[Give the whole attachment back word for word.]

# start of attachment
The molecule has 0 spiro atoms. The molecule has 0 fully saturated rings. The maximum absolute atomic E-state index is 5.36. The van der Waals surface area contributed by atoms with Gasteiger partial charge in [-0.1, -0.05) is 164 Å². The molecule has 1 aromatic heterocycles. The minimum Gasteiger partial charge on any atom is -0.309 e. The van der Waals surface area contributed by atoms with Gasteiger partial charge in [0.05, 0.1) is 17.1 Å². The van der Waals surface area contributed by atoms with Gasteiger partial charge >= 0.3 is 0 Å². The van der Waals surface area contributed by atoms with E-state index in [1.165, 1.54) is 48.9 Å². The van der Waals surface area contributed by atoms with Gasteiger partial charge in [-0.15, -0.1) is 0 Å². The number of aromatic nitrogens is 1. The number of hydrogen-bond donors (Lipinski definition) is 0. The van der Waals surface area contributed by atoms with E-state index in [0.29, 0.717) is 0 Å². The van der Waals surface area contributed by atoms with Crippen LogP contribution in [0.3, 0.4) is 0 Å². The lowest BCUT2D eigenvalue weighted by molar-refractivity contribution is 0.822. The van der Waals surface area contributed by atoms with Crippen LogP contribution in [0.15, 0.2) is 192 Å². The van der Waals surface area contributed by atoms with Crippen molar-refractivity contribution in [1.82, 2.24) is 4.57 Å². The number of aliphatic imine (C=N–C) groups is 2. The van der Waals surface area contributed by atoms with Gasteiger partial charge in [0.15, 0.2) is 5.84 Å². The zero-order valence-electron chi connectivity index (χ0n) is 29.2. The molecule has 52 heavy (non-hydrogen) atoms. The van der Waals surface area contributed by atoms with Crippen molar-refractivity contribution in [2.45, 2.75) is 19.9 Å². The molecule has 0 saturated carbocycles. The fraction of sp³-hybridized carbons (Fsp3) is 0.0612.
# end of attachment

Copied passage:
The molecule has 0 spiro atoms. The molecule has 0 fully saturated rings. The maximum absolute atomic E-state index is 5.36. The van der Waals surface area contributed by atoms with Gasteiger partial charge in [-0.1, -0.05) is 164 Å². The molecule has 1 aromatic heterocycles. The minimum Gasteiger partial charge on any atom is -0.309 e. The van der Waals surface area contributed by atoms with Gasteiger partial charge in [0.05, 0.1) is 17.1 Å². The van der Waals surface area contributed by atoms with Gasteiger partial charge >= 0.3 is 0 Å². The van der Waals surface area contributed by atoms with E-state index in [1.165, 1.54) is 48.9 Å². The van der Waals surface area contributed by atoms with Gasteiger partial charge in [-0.15, -0.1) is 0 Å². The number of aromatic nitrogens is 1. The number of hydrogen-bond donors (Lipinski definition) is 0. The van der Waals surface area contributed by atoms with E-state index in [0.29, 0.717) is 0 Å². The van der Waals surface area contributed by atoms with Crippen LogP contribution in [0.3, 0.4) is 0 Å². The lowest BCUT2D eigenvalue weighted by molar-refractivity contribution is 0.822. The van der Waals surface area contributed by atoms with Crippen LogP contribution in [0.15, 0.2) is 192 Å². The van der Waals surface area contributed by atoms with Crippen molar-refractivity contribution in [1.82, 2.24) is 4.57 Å². The number of aliphatic imine (C=N–C) groups is 2. The van der Waals surface area contributed by atoms with Gasteiger partial charge in [0.15, 0.2) is 5.84 Å². The zero-order valence-electron chi connectivity index (χ0n) is 29.2. The molecule has 52 heavy (non-hydrogen) atoms. The van der Waals surface area contributed by atoms with Crippen molar-refractivity contribution in [2.45, 2.75) is 19.9 Å². The molecule has 0 saturated carbocycles. The fraction of sp³-hybridized carbons (Fsp3) is 0.0612.